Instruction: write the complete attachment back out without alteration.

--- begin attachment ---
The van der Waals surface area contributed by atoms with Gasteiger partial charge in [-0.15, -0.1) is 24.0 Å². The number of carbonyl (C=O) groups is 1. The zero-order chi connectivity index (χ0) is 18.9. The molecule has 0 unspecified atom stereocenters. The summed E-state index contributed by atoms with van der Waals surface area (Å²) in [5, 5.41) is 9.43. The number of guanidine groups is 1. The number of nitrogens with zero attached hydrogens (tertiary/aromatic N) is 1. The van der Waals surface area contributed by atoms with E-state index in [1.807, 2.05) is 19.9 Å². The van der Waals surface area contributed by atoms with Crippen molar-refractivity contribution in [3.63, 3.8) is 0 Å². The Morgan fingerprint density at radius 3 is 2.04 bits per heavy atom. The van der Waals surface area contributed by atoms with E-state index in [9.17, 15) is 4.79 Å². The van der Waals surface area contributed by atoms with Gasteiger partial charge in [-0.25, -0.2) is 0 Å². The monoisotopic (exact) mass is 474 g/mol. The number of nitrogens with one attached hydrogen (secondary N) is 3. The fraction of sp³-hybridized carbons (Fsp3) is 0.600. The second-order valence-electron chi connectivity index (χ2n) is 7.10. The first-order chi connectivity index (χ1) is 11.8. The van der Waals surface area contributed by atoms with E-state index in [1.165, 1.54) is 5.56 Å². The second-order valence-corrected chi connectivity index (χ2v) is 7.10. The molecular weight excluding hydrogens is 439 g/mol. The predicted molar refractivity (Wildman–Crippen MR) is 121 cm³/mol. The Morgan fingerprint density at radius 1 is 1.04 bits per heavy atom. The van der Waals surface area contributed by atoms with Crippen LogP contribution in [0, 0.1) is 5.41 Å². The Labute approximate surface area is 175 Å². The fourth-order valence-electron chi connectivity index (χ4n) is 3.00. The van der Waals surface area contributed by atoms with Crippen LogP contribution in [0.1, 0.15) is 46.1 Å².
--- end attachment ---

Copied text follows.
The van der Waals surface area contributed by atoms with Gasteiger partial charge in [-0.15, -0.1) is 24.0 Å². The number of carbonyl (C=O) groups is 1. The zero-order chi connectivity index (χ0) is 18.9. The molecule has 0 unspecified atom stereocenters. The summed E-state index contributed by atoms with van der Waals surface area (Å²) in [5, 5.41) is 9.43. The number of guanidine groups is 1. The number of nitrogens with zero attached hydrogens (tertiary/aromatic N) is 1. The van der Waals surface area contributed by atoms with E-state index in [1.807, 2.05) is 19.9 Å². The van der Waals surface area contributed by atoms with Crippen molar-refractivity contribution in [3.63, 3.8) is 0 Å². The Morgan fingerprint density at radius 3 is 2.04 bits per heavy atom. The van der Waals surface area contributed by atoms with E-state index in [9.17, 15) is 4.79 Å². The van der Waals surface area contributed by atoms with Gasteiger partial charge in [-0.25, -0.2) is 0 Å². The monoisotopic (exact) mass is 474 g/mol. The number of nitrogens with one attached hydrogen (secondary N) is 3. The fraction of sp³-hybridized carbons (Fsp3) is 0.600. The second-order valence-electron chi connectivity index (χ2n) is 7.10. The first-order chi connectivity index (χ1) is 11.8. The van der Waals surface area contributed by atoms with E-state index in [1.165, 1.54) is 5.56 Å². The second-order valence-corrected chi connectivity index (χ2v) is 7.10. The molecular weight excluding hydrogens is 439 g/mol. The predicted molar refractivity (Wildman–Crippen MR) is 121 cm³/mol. The Morgan fingerprint density at radius 1 is 1.04 bits per heavy atom. The van der Waals surface area contributed by atoms with Crippen LogP contribution in [0, 0.1) is 5.41 Å². The Labute approximate surface area is 175 Å². The fourth-order valence-electron chi connectivity index (χ4n) is 3.00. The van der Waals surface area contributed by atoms with Crippen LogP contribution in [0.1, 0.15) is 46.1 Å².